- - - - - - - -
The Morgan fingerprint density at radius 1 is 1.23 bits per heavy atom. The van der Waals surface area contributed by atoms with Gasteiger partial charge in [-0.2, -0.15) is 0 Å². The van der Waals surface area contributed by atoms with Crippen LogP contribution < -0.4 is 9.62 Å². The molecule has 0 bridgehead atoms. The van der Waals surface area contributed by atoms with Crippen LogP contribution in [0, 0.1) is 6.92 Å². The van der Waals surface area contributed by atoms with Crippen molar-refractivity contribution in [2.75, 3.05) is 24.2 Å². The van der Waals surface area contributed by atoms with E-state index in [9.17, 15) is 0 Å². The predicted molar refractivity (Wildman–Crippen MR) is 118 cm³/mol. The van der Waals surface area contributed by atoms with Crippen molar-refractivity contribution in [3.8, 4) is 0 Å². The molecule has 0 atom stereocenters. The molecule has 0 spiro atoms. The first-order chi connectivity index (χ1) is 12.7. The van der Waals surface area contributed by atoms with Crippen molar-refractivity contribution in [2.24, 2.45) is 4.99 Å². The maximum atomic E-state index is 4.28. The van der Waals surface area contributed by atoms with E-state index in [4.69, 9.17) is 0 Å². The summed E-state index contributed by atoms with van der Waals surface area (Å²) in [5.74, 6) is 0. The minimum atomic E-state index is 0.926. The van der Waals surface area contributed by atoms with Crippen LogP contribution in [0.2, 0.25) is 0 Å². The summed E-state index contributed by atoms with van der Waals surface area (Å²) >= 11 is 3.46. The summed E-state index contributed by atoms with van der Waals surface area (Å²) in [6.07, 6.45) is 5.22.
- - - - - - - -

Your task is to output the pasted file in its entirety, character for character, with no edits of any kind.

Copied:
The Morgan fingerprint density at radius 1 is 1.23 bits per heavy atom. The van der Waals surface area contributed by atoms with Gasteiger partial charge in [-0.2, -0.15) is 0 Å². The van der Waals surface area contributed by atoms with Crippen LogP contribution < -0.4 is 9.62 Å². The molecule has 0 bridgehead atoms. The van der Waals surface area contributed by atoms with Crippen LogP contribution in [0, 0.1) is 6.92 Å². The van der Waals surface area contributed by atoms with Crippen molar-refractivity contribution in [2.75, 3.05) is 24.2 Å². The van der Waals surface area contributed by atoms with E-state index in [9.17, 15) is 0 Å². The predicted molar refractivity (Wildman–Crippen MR) is 118 cm³/mol. The van der Waals surface area contributed by atoms with Crippen molar-refractivity contribution in [3.8, 4) is 0 Å². The molecule has 0 atom stereocenters. The molecule has 0 spiro atoms. The first-order chi connectivity index (χ1) is 12.7. The van der Waals surface area contributed by atoms with Crippen molar-refractivity contribution in [2.24, 2.45) is 4.99 Å². The maximum atomic E-state index is 4.28. The van der Waals surface area contributed by atoms with E-state index in [4.69, 9.17) is 0 Å². The summed E-state index contributed by atoms with van der Waals surface area (Å²) in [5.74, 6) is 0. The minimum atomic E-state index is 0.926. The van der Waals surface area contributed by atoms with Crippen LogP contribution in [0.2, 0.25) is 0 Å². The summed E-state index contributed by atoms with van der Waals surface area (Å²) >= 11 is 3.46. The summed E-state index contributed by atoms with van der Waals surface area (Å²) in [6.07, 6.45) is 5.22.